Freud Developmental Theories - Best Essay Writing Service Reviews Reviews | Get Coupon Or Discount 2016
Free Essays All Companies All Writing Services

Freud developmental Theories

Sigmund Freud’s developmental theory is grounded on his belief that humans are born pleasure seeker. His theory state that the stages of human development is (from infancy to puberty onwards) directly influenced by our certain needs and demands, which are deeply embedded on our certain body parts. According to Freud, the experiences we had when we were still a child deeply influence the person we became today. Freud introduced 5 stages of development, each of which is deeply influenced by a person’s libido or sexual energy.

According to Freud, each stage is met by some dissatisfaction which should be dealt with accordingly. If these dissatisfactions were not resolved, the child’s libido would be tied up to that particular stage of development. Freud believes that we only have a limited supply of libido hence a person should not use a lot of libido while s/he is on a particular stage of development otherwise a person would not have enough libido to use later in life. Over usage of sexual energy in a particular stage could result to fixation or reaction formation.

Below is the list of Freud’s 5 stages of development: ORAL STAGE (from birth – 1 yr. old) As the name suggests, mouth is the main source of pleasure in this stage. Fixation at this stage could result to use of oral stimulation later in life (i. e. smoking, eating, etc. ) ANAL STAGE (2-3 years old) This is the time when parents introduce their child to the idea of rules and regulations. Usually, this is the time when parents decide to potty train their child. Fixation at this stage could result to tightfistedness, obstinacy, tidiness or its exact opposite, messiness.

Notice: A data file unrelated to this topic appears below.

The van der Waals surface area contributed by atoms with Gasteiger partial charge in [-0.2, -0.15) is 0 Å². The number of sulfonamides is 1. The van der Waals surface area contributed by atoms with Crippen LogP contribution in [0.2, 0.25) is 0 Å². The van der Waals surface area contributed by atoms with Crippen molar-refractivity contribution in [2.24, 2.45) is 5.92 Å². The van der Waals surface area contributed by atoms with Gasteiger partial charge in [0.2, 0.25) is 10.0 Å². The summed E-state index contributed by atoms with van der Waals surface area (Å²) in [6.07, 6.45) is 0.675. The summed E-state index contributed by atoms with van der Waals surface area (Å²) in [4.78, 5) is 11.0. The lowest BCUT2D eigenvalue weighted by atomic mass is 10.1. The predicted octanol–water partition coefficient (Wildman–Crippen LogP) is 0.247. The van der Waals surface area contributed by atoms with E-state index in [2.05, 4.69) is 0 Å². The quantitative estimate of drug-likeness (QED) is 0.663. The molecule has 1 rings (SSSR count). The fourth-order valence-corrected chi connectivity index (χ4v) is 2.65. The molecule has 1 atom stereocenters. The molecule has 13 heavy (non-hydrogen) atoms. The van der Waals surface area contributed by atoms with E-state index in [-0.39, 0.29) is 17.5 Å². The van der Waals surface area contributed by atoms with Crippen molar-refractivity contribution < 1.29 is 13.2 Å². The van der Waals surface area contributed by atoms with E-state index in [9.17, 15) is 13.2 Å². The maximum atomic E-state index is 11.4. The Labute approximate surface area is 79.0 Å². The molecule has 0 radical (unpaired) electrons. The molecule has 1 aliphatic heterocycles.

PHALLIC STAGE (4-5 yrs old) Freud introduced the idea of “Oedipus complex” on this stage. He believes that boys experience sexual desires for their mother during this time and that boys sees their father as a rival for their mother’s attention. Boys in this stage fears that their father would learn of their desire and punish them for that. Fear of punishment at this stage results to castration anxiety. Ultimately, the boy’s fear of exposure, which could gain him the hatred of his father, would become too much to bear.

In response, he would try to abandon his sexual desires for his mother and would instead focus on trying to identify with his father. Girls on this stage also centers their affection to their mother, however, the change in attention would shift from mother to father for a different reason, “penis envy”. This is the stage where girls realize that their mother, like them, also do not have a penis which would lead them to think that their mother is unworthy in contrast to their father who have a penis.

As is with the boys, the girls also fear that their mother would learn of their attraction to their father which would eventually lead them to renounce their feelings to their father and try to identify with their mother instead. LATENCY STAGE (7 years old – puberty) This phase takes place once the child is completely over with his/her “Oedipus complex” or “penis envy”. This period is considered by Freud as less complicated in contrast to the other stages of childhood development.

This is the time when a child is more intent on developing bonds with other children and is considered as a period of rest. GENITAL STAGE (begins in puberty) This is the stage when the libido or sexual energy is used in a sexual function. Freud believes that the child’s feeling of attraction towards the opposite sex is a source of angst as this reminds them of their old feelings for their parents. Reference List: Thornton, S. (2006). Sigmund Freud (1856-1939). The Internet Encyclopedia of Philosophy. Retrieved July 25, 2009, from http://www. iep. utm. edu/f/freud. htm.

Sample Essay of